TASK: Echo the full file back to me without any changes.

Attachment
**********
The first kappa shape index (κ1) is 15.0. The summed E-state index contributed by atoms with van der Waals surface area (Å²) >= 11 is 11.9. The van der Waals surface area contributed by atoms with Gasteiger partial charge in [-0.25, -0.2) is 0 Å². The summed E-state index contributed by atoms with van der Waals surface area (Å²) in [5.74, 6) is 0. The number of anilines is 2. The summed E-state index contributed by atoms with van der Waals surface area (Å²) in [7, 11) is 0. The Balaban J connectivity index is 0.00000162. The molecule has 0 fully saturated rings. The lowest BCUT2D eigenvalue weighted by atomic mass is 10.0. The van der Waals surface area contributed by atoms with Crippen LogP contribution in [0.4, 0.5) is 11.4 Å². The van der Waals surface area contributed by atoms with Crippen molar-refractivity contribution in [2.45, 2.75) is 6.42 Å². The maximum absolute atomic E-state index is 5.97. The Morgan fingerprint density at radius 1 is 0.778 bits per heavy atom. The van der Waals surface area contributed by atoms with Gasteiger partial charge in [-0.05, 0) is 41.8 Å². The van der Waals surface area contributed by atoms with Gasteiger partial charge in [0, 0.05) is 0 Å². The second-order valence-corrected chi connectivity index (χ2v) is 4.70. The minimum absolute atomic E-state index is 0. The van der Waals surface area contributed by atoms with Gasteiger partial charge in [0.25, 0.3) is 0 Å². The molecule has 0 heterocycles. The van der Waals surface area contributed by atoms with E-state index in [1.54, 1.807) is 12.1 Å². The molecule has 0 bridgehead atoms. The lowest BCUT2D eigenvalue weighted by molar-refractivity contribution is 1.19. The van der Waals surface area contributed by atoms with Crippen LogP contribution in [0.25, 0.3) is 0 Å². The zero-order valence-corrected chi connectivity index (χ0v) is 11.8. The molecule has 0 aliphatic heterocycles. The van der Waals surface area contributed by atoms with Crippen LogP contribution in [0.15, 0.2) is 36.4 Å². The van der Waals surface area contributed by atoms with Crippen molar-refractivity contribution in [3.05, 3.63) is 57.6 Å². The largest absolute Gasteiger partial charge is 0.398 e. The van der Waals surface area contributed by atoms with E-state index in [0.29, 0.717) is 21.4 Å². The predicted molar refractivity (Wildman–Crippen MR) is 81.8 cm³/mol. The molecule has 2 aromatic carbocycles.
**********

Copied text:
The first kappa shape index (κ1) is 15.0. The summed E-state index contributed by atoms with van der Waals surface area (Å²) >= 11 is 11.9. The van der Waals surface area contributed by atoms with Gasteiger partial charge in [-0.25, -0.2) is 0 Å². The summed E-state index contributed by atoms with van der Waals surface area (Å²) in [5.74, 6) is 0. The number of anilines is 2. The summed E-state index contributed by atoms with van der Waals surface area (Å²) in [7, 11) is 0. The Balaban J connectivity index is 0.00000162. The molecule has 0 fully saturated rings. The lowest BCUT2D eigenvalue weighted by atomic mass is 10.0. The van der Waals surface area contributed by atoms with Crippen LogP contribution in [0.4, 0.5) is 11.4 Å². The van der Waals surface area contributed by atoms with Crippen molar-refractivity contribution in [2.45, 2.75) is 6.42 Å². The maximum absolute atomic E-state index is 5.97. The Morgan fingerprint density at radius 1 is 0.778 bits per heavy atom. The van der Waals surface area contributed by atoms with Gasteiger partial charge in [-0.05, 0) is 41.8 Å². The van der Waals surface area contributed by atoms with Gasteiger partial charge in [0, 0.05) is 0 Å². The second-order valence-corrected chi connectivity index (χ2v) is 4.70. The minimum absolute atomic E-state index is 0. The van der Waals surface area contributed by atoms with Gasteiger partial charge in [0.25, 0.3) is 0 Å². The molecule has 0 heterocycles. The van der Waals surface area contributed by atoms with E-state index in [1.54, 1.807) is 12.1 Å². The molecule has 0 bridgehead atoms. The lowest BCUT2D eigenvalue weighted by molar-refractivity contribution is 1.19. The van der Waals surface area contributed by atoms with Crippen LogP contribution in [0.25, 0.3) is 0 Å². The zero-order valence-corrected chi connectivity index (χ0v) is 11.8. The molecule has 0 aliphatic heterocycles. The van der Waals surface area contributed by atoms with Crippen LogP contribution in [0.15, 0.2) is 36.4 Å². The van der Waals surface area contributed by atoms with Crippen molar-refractivity contribution in [3.05, 3.63) is 57.6 Å². The largest absolute Gasteiger partial charge is 0.398 e. The van der Waals surface area contributed by atoms with E-state index in [0.29, 0.717) is 21.4 Å². The predicted molar refractivity (Wildman–Crippen MR) is 81.8 cm³/mol. The molecule has 2 aromatic carbocycles.